Removing Foul-Smelling or Repulsive Muktzeh on Shabbos

 Courtesy of Ohr Olam Mishnah Berurah

As discussed earlier, items which are classified as muktzeh may not be moved in a normal manner for any reason. Still, if allowing certain muktzeh items to stay put will offend people’s sensibilities (kavod ha-beriyos), the Rabbis suspended the prohibition of muktzeh and permitted removing those items in a normal manner. It is permitted, for example, to pick up and remove a soiled diaper (as one would normally do) and take it out to the garbage207, despite the fact that a soiled diaper is classified as the type of muktzeh which may not be moved for any reason.

This dispensation applies only to smelly or repulsive items which are found in one’s living quarters, or in a hallway, walkway or yard which is used on Shabbos. Smelly or repulsive items that are found in an unused part of the house or yard may not be removed – unless they are emitting a foul smell which will cause discomfort to the people living in the house or using the yard.

Even muktzeh items which are not inherently smelly or repulsive but create clutter that one (or one’s wife) would find embarrassing should guests arrive may be removed on Shabbos.208 It is permitted, therefore, to clear away (in a normal manner) shells or pits that are strewn about the table or floor if leaving them will cause discomfort or embarrassment.

Although - as stated - it is permitted to move this type of muktzeh item in a normal fashion, some poskim maintain that l’chatchilah it should be moved in an abnormal manner if possible. If, for example, the messy pile of nut shells can be cleared away with a knife or a spoon, it is preferable to do so.209 Other poskim are not particular about this.210 Similarly, some poskim mention that if a non-Jew is readily available to clean up the mess, it is preferable to have him do so,211 while other poskim do not mention a necessity for using the services of a non-Jew.212

Some practical examples of “offensive” items which may be removed on Shabbos213:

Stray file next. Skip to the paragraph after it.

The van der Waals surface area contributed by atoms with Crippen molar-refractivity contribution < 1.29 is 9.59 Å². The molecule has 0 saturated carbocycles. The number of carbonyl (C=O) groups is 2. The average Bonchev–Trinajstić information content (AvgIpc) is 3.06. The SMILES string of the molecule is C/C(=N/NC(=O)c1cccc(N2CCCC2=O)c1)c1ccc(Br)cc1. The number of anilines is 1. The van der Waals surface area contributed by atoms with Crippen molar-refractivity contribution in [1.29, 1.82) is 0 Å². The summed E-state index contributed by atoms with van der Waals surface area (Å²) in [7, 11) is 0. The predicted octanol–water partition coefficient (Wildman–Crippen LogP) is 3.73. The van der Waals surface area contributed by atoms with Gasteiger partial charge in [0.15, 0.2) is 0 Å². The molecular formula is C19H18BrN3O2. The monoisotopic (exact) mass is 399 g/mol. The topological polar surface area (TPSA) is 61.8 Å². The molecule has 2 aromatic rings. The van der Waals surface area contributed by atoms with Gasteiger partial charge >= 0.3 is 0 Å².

• Bedpans214 potties and soiled diapers215
  • Bugs, roaches, mice (dead216 or alive217; if they are alive, care must be taken not to trap them)
  • Dirty pots and pans218
  • Organic waste (bones, shells, pits)219
  • Garbage cans (overflowing or smelly)220
  • Open (leaky) gas valve221
  • Sweeping a dirty floor222
  • Water (pipe, roof223 (dirty or contaminated) and air conditioner224) leaks

207. Assuming that one may “carry” to the garbage.

208. Igros Moshe, O.C. 5:21-2 (see Tiltulei Shabbos, pg. 10); Shulchan Shlomo 308:68.

209. Igros Moshe, O.C. 5:22-13; Ashrei ha-Ish 17:238. See Shemiras Shabbos Kehilchasah 22, note 126, concerning Yom Tov.

210. Tehilah l’Dovid 308:40; Shulchan Shlomo 308:69. See Beiur Halachah 638:2, s.v. u’beyom.

211. Aruch ha-Shulchan 308:60; Igros Moshe, O.C. 5:21-9.

212. Orchos Shabbos 19, note 40.

213. If, for some reason, the foul-smelling matter cannot be removed, it is permitted, when necessary, to use a muktzeh item to cover it up; see Shemiras Shabbos K’hilachsah 22, note 122. It is also permitted to use a muktzeh item to assist in the removal of the foul-smelling matter; see Ashrei ha-Ish 17:48.

214. O.C. 308:35.

215. Ashrei ha-Ish 17:176.

216. Mishnah Berurah 308:130.

217. Ashrei ha-Ish 17:178.

218. Beiur Halachah 308:4, s.v. keli.

219. Mishnah Berurah 308:115.

220. Mishnah Berurah 308:134.

221. Shulchan Shlomo 308:68-2; Chut Shani, vol. 3, pg. 140. See Shevet ha-Levi 5:43-2.

222. Beiur Halachah 337:1, s.v. v’yeish; Chazon Ish 47:21.

223. Mishnah Berurah 338:33. Netilas yadayim water and mayim acharonim may also be removed; Beiur Halachah 338:8, s.v. assur.

224. Ashrei ha-Ish 17:221; Shemiras Shabbos Kehilchasah 13:39.